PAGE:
In my previous post, I talked about military training, the ways that it "forges" soldiers, and what might be relevant to superheroes. Part of what the training does is it causes reappraisal--the (re)interpretation of stimuli. For instance, boot camp causes the cadet to reappraise what he or she can withstand, and what he or she is capable of. Similarly, the intense physical and psychological challenges that are built in to the Special Forces courses lead the soldiers to re-evaluate how they see themselves, and thus how they see what would otherwise be over-the-top experiences in adversity.

The training process also provides an opportunity for soldiers to do what elite athletes do: direct their attention away from pain (Ochsner & Gross, 2005; Troy & Mauss, 2011). You’ve probably had this experience: You can feel a headache coming on. If you pay attention to the pain, the headache will feel worse. If you try to ignore the headache, it doesn’t seem quite so bad. Athletes learn to direct their attention away from pain and so do soldiers (and superheroes). As former Army officer Craig Mullaney recounts in his memoir The Unforgiving Minute, he learned from his instructors at West Point that pain “is just weakness leaving the body.”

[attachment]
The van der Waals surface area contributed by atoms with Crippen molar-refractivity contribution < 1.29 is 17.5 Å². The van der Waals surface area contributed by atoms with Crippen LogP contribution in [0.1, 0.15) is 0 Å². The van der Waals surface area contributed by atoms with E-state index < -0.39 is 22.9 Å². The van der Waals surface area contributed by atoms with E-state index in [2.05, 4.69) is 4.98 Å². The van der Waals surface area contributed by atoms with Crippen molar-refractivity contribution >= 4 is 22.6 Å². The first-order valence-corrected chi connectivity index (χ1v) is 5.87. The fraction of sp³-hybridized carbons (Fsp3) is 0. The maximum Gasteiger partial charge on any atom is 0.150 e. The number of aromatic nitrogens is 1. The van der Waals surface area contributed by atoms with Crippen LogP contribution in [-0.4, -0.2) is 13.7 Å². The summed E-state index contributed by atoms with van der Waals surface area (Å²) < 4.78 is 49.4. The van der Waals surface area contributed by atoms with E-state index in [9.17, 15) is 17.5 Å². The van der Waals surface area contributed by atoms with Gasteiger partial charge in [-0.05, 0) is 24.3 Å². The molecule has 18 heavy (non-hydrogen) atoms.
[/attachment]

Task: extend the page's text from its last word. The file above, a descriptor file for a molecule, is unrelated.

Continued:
Pain can be emotional as well as physical. For instance, for a moment, think about some life event that upsets you. A breakup, a loss, an experience with failure. If you continue to direct your attention to that upsetting experience, you’ll likely get upset. Of course thinking about an upsetting experience can be an opportunity for learning, but you have to think about it in a specific way, asking yourself “what lessons are there to be learned form this situation?” Just dwelling on the experience, letting it rattle around and around in your mind, fills up the mental space with emotional turmoil. It does the opposite of regulate your emotions—it makes them more likely to feel out of control.

So soldiers, particularly elite soldiers, must learn to control their attention and direct it accordingly—to what is relevant for survival (Abele & Gendolla, 2007; Aspinwall & Brunhart, 1996). If they’re preoccupied with thoughts of missing family, they may not notice that tripwire or mine in the road. It’s the same with superheroes. They are amazingly able to focus their attention to the problem at hand, regardless of what is happening in their personal lives. Mullaney notes that if you aren’t paying attention to the relevant details, people under your command can die.

Controlling your attention also allows you to direct your attention to stimuli that may be less likely to induce counterproductive emotions. In a scary movie, if you find yourself being too scared, you may start to notice the actor’s makeup onscreen, or the temperature of the room, or in some other way direct your attention so that you can be less frightened. That’s adaptive. Soldiers must do this too, since being very scared on a mission isn’t adaptive. Their intensive training can become an anchor point to calm emotions that might get out of control; they might direct their attention to aspects of the current situation that are similar to ones during their training, thus providing a sense of mastery (“I handled a similar situation then, so I can now”) and momentarily diminishing the threat of the situation so that negative emotions don’t spiral out of control and interfere with the mission.